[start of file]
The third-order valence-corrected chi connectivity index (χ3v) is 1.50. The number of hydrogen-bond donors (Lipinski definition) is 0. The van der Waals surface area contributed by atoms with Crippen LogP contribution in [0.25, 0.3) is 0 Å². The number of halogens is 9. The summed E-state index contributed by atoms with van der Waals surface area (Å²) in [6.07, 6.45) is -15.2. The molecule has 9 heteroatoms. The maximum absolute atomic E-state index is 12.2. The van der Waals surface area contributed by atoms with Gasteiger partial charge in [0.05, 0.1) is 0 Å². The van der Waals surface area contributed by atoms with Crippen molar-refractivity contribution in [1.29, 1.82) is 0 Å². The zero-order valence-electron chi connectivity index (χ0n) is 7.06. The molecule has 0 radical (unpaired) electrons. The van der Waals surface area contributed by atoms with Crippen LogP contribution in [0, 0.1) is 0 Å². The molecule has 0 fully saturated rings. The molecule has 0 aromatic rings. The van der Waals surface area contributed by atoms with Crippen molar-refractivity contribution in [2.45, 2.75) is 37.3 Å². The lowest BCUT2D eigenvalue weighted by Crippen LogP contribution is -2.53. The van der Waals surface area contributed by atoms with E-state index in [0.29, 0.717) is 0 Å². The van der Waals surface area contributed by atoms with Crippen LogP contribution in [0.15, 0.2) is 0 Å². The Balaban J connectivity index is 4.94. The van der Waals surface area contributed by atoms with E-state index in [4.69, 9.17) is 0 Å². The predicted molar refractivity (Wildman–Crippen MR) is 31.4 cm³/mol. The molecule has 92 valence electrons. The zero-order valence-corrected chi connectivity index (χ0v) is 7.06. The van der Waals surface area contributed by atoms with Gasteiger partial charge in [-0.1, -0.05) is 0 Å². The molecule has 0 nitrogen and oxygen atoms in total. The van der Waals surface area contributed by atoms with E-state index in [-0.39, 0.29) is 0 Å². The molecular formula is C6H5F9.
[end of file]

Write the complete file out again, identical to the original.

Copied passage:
The third-order valence-corrected chi connectivity index (χ3v) is 1.50. The number of hydrogen-bond donors (Lipinski definition) is 0. The van der Waals surface area contributed by atoms with Crippen LogP contribution in [0.25, 0.3) is 0 Å². The number of halogens is 9. The summed E-state index contributed by atoms with van der Waals surface area (Å²) in [6.07, 6.45) is -15.2. The molecule has 9 heteroatoms. The maximum absolute atomic E-state index is 12.2. The van der Waals surface area contributed by atoms with Gasteiger partial charge in [0.05, 0.1) is 0 Å². The van der Waals surface area contributed by atoms with Crippen molar-refractivity contribution in [1.29, 1.82) is 0 Å². The zero-order valence-electron chi connectivity index (χ0n) is 7.06. The molecule has 0 radical (unpaired) electrons. The van der Waals surface area contributed by atoms with Crippen LogP contribution in [0, 0.1) is 0 Å². The molecule has 0 fully saturated rings. The molecule has 0 aromatic rings. The van der Waals surface area contributed by atoms with Crippen molar-refractivity contribution in [2.45, 2.75) is 37.3 Å². The lowest BCUT2D eigenvalue weighted by Crippen LogP contribution is -2.53. The van der Waals surface area contributed by atoms with E-state index in [0.29, 0.717) is 0 Å². The van der Waals surface area contributed by atoms with Crippen LogP contribution in [0.15, 0.2) is 0 Å². The Balaban J connectivity index is 4.94. The van der Waals surface area contributed by atoms with E-state index in [4.69, 9.17) is 0 Å². The predicted molar refractivity (Wildman–Crippen MR) is 31.4 cm³/mol. The molecule has 92 valence electrons. The zero-order valence-corrected chi connectivity index (χ0v) is 7.06. The van der Waals surface area contributed by atoms with Gasteiger partial charge in [-0.1, -0.05) is 0 Å². The molecule has 0 nitrogen and oxygen atoms in total. The van der Waals surface area contributed by atoms with E-state index in [-0.39, 0.29) is 0 Å². The molecular formula is C6H5F9.